We talk about it fundamentally as automation. The big thing for us is to bring “design” and “make” closer together.

Let’s look at the building process. Building a building is a very serial process. An architect comes up with a design, they’ll make a design—say it’s spiral—and dare a contractor to build it: “Figure out how the concrete structure is.” We’re automating the conversation between the architect and the general contractor, using machine learning insights to figure out what it will take to make that building. Get them early in the process, you decrease the risk that you can’t build it within budget, and increase optionality. The computer sits behind the scenes, picking and choosing information, facilitating option analysis—how they might solve a particular problem. It doesn’t work this way now, but it’s what we’re working on.

For instance, we do a lot of crunching to figure out if a building is going to stand, or if an architect can maximize the light exposure of a building. What if we’re able to provide architects with options like that?

We recently did a project with General Motors and redesigned a seat bracket as one 3D-printed part. It doesn’t look like anything a human would come up with, but it instantly matched the design requirements. We have a pretty broad space here to play.

Are you concerned about some of the negative aspects of A.I. that have been reported?

We’re automation optimists. When we look at our built world, all we see is a capacity problem—there’s not enough people or time for all the things that need to be built. The middle class is still rising in the world. We can’t build everything that needs to be built without destroying the planet. We see automation as a way to build all these things, better, and with a lot less negative impact on the world. We believe more people will be employed building things because more money will go to building things. Human creativity is valuable. Automation will take away repetitive tasks.

You’re based in San Francisco. A lot of Bay Area tech companies have taken a hit this year for overstepping ethical boundaries or otherwise doing harm to their customers or society. How do you feel about this recent narrative? Do we need regulation?

I don’t believe in unfettered technological proliferation without some kind of rational oversight. One serious problem is we do not have national privacy legislation right now. We need it. We need to define and level the playing field for what is acceptable for how we use people’s data and how we ask for permission to use it. Our ad-based business models right now, we’ve distorted some of the benefits of these technologies. Europe got it partly right with GDPR. And we have California. But it’s every company’s nightmare to have every state set a different version. We need real national legislation. Not some toothless thing; something real.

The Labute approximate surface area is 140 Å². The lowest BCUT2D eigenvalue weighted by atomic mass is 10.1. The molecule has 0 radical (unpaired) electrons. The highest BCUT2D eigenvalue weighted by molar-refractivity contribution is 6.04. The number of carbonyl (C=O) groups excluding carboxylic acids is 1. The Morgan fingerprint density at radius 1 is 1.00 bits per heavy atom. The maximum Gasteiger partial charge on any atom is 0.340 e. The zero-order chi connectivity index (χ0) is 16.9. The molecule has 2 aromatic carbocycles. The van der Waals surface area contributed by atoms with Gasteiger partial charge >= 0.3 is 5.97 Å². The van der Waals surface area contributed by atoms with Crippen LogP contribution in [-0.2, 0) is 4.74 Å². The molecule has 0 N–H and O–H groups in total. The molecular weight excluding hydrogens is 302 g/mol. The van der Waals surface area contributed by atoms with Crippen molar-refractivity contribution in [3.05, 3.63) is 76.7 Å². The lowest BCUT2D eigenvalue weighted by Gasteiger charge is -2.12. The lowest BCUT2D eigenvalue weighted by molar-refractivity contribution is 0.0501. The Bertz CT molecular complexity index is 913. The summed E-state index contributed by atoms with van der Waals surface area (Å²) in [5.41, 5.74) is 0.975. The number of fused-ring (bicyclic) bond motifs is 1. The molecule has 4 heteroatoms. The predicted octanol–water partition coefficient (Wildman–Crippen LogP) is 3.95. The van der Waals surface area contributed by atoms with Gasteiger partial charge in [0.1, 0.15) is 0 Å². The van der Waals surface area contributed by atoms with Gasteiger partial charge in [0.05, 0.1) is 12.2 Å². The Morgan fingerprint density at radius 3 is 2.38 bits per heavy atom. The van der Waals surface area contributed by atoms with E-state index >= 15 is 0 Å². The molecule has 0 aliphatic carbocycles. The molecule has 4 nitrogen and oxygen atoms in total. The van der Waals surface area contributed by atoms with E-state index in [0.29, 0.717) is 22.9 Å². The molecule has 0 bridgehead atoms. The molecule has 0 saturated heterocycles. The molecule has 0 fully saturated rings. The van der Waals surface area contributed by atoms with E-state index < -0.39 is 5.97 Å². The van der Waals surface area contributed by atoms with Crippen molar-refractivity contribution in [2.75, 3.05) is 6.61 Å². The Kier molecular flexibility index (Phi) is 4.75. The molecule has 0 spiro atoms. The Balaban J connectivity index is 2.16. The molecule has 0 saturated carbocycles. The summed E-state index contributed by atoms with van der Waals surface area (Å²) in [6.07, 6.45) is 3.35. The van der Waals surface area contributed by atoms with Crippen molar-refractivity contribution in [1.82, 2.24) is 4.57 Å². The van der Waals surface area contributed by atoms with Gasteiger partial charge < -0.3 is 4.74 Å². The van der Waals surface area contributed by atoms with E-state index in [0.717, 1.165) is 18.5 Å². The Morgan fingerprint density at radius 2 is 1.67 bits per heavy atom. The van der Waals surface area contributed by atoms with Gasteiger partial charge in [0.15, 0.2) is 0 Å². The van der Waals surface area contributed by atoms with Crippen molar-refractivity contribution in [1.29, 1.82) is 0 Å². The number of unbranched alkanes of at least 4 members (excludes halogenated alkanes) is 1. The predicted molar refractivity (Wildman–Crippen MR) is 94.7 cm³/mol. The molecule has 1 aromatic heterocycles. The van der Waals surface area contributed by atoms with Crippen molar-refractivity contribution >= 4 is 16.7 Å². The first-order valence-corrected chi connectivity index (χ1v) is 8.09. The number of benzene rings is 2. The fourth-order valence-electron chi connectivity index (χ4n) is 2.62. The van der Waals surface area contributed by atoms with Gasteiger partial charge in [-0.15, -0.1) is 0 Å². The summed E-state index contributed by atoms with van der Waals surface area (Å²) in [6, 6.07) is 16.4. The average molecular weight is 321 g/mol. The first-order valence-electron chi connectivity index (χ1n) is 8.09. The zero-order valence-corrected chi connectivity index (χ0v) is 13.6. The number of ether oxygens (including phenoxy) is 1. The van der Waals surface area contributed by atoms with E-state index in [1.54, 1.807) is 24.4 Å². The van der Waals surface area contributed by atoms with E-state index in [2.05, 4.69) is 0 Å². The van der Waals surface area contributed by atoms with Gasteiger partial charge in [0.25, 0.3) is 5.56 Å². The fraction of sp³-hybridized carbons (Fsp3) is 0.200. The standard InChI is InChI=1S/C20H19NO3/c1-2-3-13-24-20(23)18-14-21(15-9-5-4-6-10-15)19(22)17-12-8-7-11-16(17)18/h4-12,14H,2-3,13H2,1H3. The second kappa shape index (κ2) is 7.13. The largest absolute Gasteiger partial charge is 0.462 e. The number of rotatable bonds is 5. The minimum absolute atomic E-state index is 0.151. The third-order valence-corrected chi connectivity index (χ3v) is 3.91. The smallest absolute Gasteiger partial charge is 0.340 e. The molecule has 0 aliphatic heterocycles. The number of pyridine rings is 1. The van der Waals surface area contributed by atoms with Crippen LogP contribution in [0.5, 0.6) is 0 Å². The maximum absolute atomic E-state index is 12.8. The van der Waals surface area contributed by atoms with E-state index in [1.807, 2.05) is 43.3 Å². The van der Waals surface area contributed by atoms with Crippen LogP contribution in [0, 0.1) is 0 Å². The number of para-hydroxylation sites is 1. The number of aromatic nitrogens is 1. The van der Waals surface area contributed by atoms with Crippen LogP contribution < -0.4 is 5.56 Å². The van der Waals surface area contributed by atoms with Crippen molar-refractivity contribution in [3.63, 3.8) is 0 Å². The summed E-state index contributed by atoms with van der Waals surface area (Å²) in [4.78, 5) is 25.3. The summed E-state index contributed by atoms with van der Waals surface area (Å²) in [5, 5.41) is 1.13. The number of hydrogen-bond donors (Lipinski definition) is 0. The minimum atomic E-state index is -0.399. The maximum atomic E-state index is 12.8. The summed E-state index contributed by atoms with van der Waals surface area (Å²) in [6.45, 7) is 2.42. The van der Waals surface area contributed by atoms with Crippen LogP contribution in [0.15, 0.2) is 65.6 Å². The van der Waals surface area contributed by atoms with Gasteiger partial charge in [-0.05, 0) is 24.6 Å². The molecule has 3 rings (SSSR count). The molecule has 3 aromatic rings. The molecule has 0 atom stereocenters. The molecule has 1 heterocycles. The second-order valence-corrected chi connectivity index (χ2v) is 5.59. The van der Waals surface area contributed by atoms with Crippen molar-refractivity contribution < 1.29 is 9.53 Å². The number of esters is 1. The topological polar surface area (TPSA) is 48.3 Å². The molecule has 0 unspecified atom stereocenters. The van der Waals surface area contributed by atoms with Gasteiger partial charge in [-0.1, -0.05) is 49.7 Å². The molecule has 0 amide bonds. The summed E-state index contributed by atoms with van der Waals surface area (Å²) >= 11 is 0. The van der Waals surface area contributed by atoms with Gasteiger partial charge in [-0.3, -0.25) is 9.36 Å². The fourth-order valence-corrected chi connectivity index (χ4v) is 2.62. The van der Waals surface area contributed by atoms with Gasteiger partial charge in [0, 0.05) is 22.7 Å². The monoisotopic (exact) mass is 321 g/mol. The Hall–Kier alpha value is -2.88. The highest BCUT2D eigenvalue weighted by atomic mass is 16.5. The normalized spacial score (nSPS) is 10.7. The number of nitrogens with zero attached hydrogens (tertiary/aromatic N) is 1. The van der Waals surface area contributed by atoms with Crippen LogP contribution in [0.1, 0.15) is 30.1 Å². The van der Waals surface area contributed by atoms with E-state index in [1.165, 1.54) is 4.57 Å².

On a lighter note, you’ve had an interesting path to the CEO job. You dropped out of high school but now have a mechanical engineering degree from Cal State Northridge and then a Masters and Ph.D in Aerospace Engineering from Stanford. What made you return to formal education and, if I may, engage in the self-flagellation of a lengthy doctoral program?

When I got into trouble as a young man and dropped out of things, I always had a passion for doing certain things. I wanted to be part of the space program and just fell off the rails. When I got back on the rails, though, and started working hard again, I started having fun learning. Can I be good at this? Can I make an impact? The Ph.D thing—you want to catch up and gobble up knowledge and make an impact. I was very excited by parallel computing then. And I honestly felt an obligation to my parents and family that the grief I gave as a young man, their suffering was not for naught.

You’re also a self-proclaimed “space geek.”

I started my career at Lockheed and went to work at NASA Ames. It was my childhood dream; I was very fortunate. But I realized it’s really hard to get things done in large bureaucracies. I saw a lot of people who worked on projects that never actually got done. That was a sad realization for me—spending my whole career working on something that might not happen. And that launched my career into software.

And now you launch cloud software for a living, on a regular basis.

We launch a lot of stuff.